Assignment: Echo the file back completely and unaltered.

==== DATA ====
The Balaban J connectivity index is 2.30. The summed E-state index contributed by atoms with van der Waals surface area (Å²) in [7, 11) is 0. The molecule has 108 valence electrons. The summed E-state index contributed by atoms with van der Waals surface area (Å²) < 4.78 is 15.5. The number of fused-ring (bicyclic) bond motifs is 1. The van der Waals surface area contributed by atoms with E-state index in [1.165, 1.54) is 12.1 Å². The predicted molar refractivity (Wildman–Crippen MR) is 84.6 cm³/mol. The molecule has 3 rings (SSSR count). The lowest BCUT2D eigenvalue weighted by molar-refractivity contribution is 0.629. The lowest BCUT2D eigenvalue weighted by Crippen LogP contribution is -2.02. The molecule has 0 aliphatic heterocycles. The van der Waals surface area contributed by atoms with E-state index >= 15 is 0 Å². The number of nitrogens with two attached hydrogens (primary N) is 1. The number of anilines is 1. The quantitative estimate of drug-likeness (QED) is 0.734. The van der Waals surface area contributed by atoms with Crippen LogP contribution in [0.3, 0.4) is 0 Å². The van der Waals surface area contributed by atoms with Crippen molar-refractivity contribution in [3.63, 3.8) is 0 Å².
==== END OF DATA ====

The Balaban J connectivity index is 2.30. The summed E-state index contributed by atoms with van der Waals surface area (Å²) in [7, 11) is 0. The molecule has 108 valence electrons. The summed E-state index contributed by atoms with van der Waals surface area (Å²) < 4.78 is 15.5. The number of fused-ring (bicyclic) bond motifs is 1. The van der Waals surface area contributed by atoms with E-state index in [1.165, 1.54) is 12.1 Å². The predicted molar refractivity (Wildman–Crippen MR) is 84.6 cm³/mol. The molecule has 3 rings (SSSR count). The lowest BCUT2D eigenvalue weighted by molar-refractivity contribution is 0.629. The lowest BCUT2D eigenvalue weighted by Crippen LogP contribution is -2.02. The molecule has 0 aliphatic heterocycles. The van der Waals surface area contributed by atoms with E-state index >= 15 is 0 Å². The number of nitrogens with two attached hydrogens (primary N) is 1. The number of anilines is 1. The quantitative estimate of drug-likeness (QED) is 0.734. The van der Waals surface area contributed by atoms with Crippen LogP contribution in [0.3, 0.4) is 0 Å². The van der Waals surface area contributed by atoms with Crippen molar-refractivity contribution in [3.63, 3.8) is 0 Å².